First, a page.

The program may pay for expenses such as home security, relocation, medical and dental treatment, mental health services, and income loss. For additional information or to apply for the program, visit the California Victim Compensation Board.


California law grants crime victims the right to restitution - financial compensation from convicted offenders for crime-related expenses. Details are available through the Restitution Recovery Program (California Victim Compensation Board).

Reporting Options for Those Who Don't Want to File Formal Reports or Complaints

For those who want assistance, but prefer not to file formal reports or complaints, the following reporting resources are available.

  • Campus Advocate
    • Maxine Estrada: 213-955-9090, ext. 1131 | [email protected]
      • On-Campus Office Hours (Student Health Center, Station 4, Second Floor | 323-343-3314)
        • Mondays: 9 a.m.-1 p.m.
        • Thursdays: 1-5 p.m.
      • After-Hours Hotlines: 213-626-3393 | 310-392-8381 | 626-793-3385
    • Please note: Students may also contact Peace Over Violence to seek services at their facilities. Students also have the option to seek services through other local agencies.

  • Clergy

Formal Reporting and Complaint Filing

University Police
Title IX Officer and Deputy Title IX Coordinators

The Title IX Officer and Deputy Title IX Coordinators:

  • Coordinate and provide: safety measures; academic, work, housing, and transportation accommodations, if requested and reasonably available; referrals; information related to victims’ rights; and other assistance. This assistance is available even when victims choose not to report the crimes against them to law enforcement or the crimes occur off-campus.

For assistance, information, and incident reporting, contact:

Campus Title IX Officer

Mariel S. Mulet
Director of Human Resources Equity and Diversity Policies and Procedures
California State University, Los Angeles
5151 State University Drive
Student Services Building, Room 6381
Los Angeles, CA 90032
Phone: 323-343-3040
Fax: 323-343-3662

Crime Reporting and Alcohol and Other Drug Use by Victims

The use of alcohol or drugs never makes the survivor at fault for sexual misconduct and violence.

California Penal Code §13823.11 states that if testing is done to determine if alcohol or other drugs were associated with an attempted or completed sexual assault as part of a forensic rape exam that "...Toxicology results obtained pursuant to this paragraph shall not be admissible in any criminal or civil action or proceeding against any victim who consents to the collection of physical evidence pursuant to this paragraph. Except for purposes of prosecuting or defending the crime or crimes necessitating the examination specified by this section, any toxicology results obtained pursuant to this paragraph shall be kept confidential, may not be further disclosed, and shall not be required to be disclosed by the victim for any purpose not specified in this paragraph. The victim shall specifically be informed of the immunity and confidentiality safeguards provided herein."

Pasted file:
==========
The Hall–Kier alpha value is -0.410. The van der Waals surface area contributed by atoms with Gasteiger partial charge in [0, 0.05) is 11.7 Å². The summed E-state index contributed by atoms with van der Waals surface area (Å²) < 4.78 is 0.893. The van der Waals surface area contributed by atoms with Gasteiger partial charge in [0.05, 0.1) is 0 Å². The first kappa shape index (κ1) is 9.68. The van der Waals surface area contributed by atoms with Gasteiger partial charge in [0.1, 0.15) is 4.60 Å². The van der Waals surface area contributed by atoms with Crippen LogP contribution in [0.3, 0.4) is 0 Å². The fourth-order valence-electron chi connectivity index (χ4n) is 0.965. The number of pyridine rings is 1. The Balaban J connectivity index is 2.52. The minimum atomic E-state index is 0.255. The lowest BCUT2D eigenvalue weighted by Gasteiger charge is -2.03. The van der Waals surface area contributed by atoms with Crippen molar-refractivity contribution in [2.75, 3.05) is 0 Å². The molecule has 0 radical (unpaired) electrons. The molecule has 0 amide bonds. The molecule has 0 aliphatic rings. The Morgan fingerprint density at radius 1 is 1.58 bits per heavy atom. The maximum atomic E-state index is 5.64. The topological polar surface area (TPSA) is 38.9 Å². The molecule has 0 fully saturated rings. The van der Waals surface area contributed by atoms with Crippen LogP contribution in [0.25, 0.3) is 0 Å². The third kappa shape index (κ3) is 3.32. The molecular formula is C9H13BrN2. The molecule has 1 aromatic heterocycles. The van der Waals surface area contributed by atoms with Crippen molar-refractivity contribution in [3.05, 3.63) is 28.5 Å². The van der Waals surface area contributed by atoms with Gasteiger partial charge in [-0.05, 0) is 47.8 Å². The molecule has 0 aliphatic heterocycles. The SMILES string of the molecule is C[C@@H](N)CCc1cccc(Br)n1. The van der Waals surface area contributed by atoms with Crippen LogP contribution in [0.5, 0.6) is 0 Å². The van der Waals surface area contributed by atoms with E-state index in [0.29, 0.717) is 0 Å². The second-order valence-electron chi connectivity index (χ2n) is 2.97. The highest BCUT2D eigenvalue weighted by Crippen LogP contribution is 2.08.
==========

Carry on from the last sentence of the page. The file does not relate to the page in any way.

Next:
In addition, survivors should not be reluctant to report incidents of sexual misconduct and violence to campus officials because they are concerned they might be disciplined for violating University policies. As described in the CSU Policy Prohibiting Discrimination, Harassment, Sexual Misconduct, Sexual Exploitation, Dating Violence, Domestic Violence, Stalking, and Retaliation, Cal State LA's primary concern is the safety of the campus community. Students will not be disciplined for related Student Conduct Code violations that occur at or near the time of incidents "unless the campus determines the conduct places the health and safety of another person at risk or is otherwise egregious. The campus may; however, have an education discussion with the person or pursue other educational remedies regarding alcohol or other drugs."

Protection/restraining orders are court orders that can help protect victims from abuse, stalking, serious harassment, threats of violence, and other crimes. These orders can be an important component of a safety plan.

Crime victims have the right to request a restraining order from a superior court. There are different types of restraining orders, each of which applies to a different set of circumstances. For information on protection/restraining orders, please visit the Project SAFE Survivors' Rights page.

Important Note: Restraining orders should be on file with University Police to ensure they can respond to on-campus violations.

Although we encourage survivors to report crimes, preserve evidence and obtain help as soon as possible; survivors have the right to report incidents and seek assistance at a later date, and to not report or seek assistance at all—if they so choose.